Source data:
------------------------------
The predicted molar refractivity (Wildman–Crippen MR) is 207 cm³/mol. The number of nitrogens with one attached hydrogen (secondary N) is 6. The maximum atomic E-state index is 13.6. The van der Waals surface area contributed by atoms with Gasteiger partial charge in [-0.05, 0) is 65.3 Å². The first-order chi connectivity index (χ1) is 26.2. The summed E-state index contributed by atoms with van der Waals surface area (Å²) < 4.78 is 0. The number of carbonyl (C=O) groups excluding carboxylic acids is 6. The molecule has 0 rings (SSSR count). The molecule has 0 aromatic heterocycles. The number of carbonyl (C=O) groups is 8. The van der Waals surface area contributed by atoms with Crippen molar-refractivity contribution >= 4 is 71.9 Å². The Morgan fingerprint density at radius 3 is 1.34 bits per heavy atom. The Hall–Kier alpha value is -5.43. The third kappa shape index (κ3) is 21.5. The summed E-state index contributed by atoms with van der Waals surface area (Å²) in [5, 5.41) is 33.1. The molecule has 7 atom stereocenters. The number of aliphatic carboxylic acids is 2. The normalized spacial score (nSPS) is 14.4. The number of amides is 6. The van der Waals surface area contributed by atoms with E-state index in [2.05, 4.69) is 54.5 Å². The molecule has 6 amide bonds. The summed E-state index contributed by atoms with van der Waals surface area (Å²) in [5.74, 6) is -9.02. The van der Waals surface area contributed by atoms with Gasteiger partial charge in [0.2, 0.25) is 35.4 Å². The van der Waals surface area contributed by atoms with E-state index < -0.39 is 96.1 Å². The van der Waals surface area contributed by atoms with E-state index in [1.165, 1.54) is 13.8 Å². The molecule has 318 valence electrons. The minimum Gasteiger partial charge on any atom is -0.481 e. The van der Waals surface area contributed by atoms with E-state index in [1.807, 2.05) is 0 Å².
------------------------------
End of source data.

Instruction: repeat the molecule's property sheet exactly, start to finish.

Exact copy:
The predicted molar refractivity (Wildman–Crippen MR) is 207 cm³/mol. The number of nitrogens with one attached hydrogen (secondary N) is 6. The maximum atomic E-state index is 13.6. The van der Waals surface area contributed by atoms with Gasteiger partial charge in [-0.05, 0) is 65.3 Å². The first-order chi connectivity index (χ1) is 26.2. The summed E-state index contributed by atoms with van der Waals surface area (Å²) < 4.78 is 0. The number of carbonyl (C=O) groups excluding carboxylic acids is 6. The molecule has 0 rings (SSSR count). The molecule has 0 aromatic heterocycles. The number of carbonyl (C=O) groups is 8. The van der Waals surface area contributed by atoms with Crippen molar-refractivity contribution >= 4 is 71.9 Å². The Morgan fingerprint density at radius 3 is 1.34 bits per heavy atom. The Hall–Kier alpha value is -5.43. The third kappa shape index (κ3) is 21.5. The summed E-state index contributed by atoms with van der Waals surface area (Å²) in [5, 5.41) is 33.1. The molecule has 7 atom stereocenters. The number of aliphatic carboxylic acids is 2. The normalized spacial score (nSPS) is 14.4. The number of amides is 6. The van der Waals surface area contributed by atoms with E-state index in [2.05, 4.69) is 54.5 Å². The molecule has 6 amide bonds. The summed E-state index contributed by atoms with van der Waals surface area (Å²) in [5.74, 6) is -9.02. The van der Waals surface area contributed by atoms with Gasteiger partial charge in [0.2, 0.25) is 35.4 Å². The van der Waals surface area contributed by atoms with E-state index < -0.39 is 96.1 Å². The van der Waals surface area contributed by atoms with E-state index in [1.165, 1.54) is 13.8 Å². The molecule has 318 valence electrons. The minimum Gasteiger partial charge on any atom is -0.481 e. The van der Waals surface area contributed by atoms with E-state index in [1.807, 2.05) is 0 Å².